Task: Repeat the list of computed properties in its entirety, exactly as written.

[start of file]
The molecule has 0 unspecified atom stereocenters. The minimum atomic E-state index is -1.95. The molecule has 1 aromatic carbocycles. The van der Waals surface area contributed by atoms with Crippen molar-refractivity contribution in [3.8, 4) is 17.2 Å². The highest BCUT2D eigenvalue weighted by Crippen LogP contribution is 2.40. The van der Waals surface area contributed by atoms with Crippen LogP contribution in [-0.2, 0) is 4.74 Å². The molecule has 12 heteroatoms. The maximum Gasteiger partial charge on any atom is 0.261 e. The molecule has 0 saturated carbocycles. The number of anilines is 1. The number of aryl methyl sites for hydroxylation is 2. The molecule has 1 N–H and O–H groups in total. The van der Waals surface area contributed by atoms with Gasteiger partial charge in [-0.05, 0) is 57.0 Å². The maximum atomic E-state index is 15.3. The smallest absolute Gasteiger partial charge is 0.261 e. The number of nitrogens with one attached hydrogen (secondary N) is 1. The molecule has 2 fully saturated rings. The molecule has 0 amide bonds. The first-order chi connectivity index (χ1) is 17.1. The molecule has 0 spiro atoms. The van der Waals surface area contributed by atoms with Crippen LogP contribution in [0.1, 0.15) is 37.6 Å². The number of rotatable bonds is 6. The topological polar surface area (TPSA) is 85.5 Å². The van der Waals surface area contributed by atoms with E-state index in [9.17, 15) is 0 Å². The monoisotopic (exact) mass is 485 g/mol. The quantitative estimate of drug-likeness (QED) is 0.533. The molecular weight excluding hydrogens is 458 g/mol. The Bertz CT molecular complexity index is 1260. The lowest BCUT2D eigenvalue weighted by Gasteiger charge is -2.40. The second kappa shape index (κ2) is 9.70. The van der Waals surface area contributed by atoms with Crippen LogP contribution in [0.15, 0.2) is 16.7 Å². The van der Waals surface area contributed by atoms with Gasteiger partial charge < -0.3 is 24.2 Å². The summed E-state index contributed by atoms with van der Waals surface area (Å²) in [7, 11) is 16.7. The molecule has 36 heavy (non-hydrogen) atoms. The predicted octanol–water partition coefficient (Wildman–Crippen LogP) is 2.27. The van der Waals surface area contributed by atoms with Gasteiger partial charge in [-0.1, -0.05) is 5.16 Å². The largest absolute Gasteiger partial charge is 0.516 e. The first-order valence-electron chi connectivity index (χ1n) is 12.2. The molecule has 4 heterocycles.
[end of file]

The molecule has 0 unspecified atom stereocenters. The minimum atomic E-state index is -1.95. The molecule has 1 aromatic carbocycles. The van der Waals surface area contributed by atoms with Crippen molar-refractivity contribution in [3.8, 4) is 17.2 Å². The highest BCUT2D eigenvalue weighted by Crippen LogP contribution is 2.40. The van der Waals surface area contributed by atoms with Crippen LogP contribution in [-0.2, 0) is 4.74 Å². The molecule has 12 heteroatoms. The maximum Gasteiger partial charge on any atom is 0.261 e. The molecule has 0 saturated carbocycles. The number of anilines is 1. The number of aryl methyl sites for hydroxylation is 2. The molecule has 1 N–H and O–H groups in total. The van der Waals surface area contributed by atoms with Gasteiger partial charge in [-0.05, 0) is 57.0 Å². The maximum atomic E-state index is 15.3. The smallest absolute Gasteiger partial charge is 0.261 e. The number of nitrogens with one attached hydrogen (secondary N) is 1. The molecule has 2 fully saturated rings. The molecule has 0 amide bonds. The first-order chi connectivity index (χ1) is 17.1. The molecule has 0 spiro atoms. The van der Waals surface area contributed by atoms with Crippen LogP contribution in [0.1, 0.15) is 37.6 Å². The number of rotatable bonds is 6. The topological polar surface area (TPSA) is 85.5 Å². The van der Waals surface area contributed by atoms with E-state index in [9.17, 15) is 0 Å². The monoisotopic (exact) mass is 485 g/mol. The quantitative estimate of drug-likeness (QED) is 0.533. The molecular weight excluding hydrogens is 458 g/mol. The Bertz CT molecular complexity index is 1260. The lowest BCUT2D eigenvalue weighted by Gasteiger charge is -2.40. The second kappa shape index (κ2) is 9.70. The van der Waals surface area contributed by atoms with Crippen LogP contribution in [0.15, 0.2) is 16.7 Å². The van der Waals surface area contributed by atoms with Gasteiger partial charge < -0.3 is 24.2 Å². The summed E-state index contributed by atoms with van der Waals surface area (Å²) in [7, 11) is 16.7. The molecule has 36 heavy (non-hydrogen) atoms. The predicted octanol–water partition coefficient (Wildman–Crippen LogP) is 2.27. The van der Waals surface area contributed by atoms with Gasteiger partial charge in [-0.1, -0.05) is 5.16 Å². The largest absolute Gasteiger partial charge is 0.516 e. The first-order valence-electron chi connectivity index (χ1n) is 12.2. The molecule has 4 heterocycles.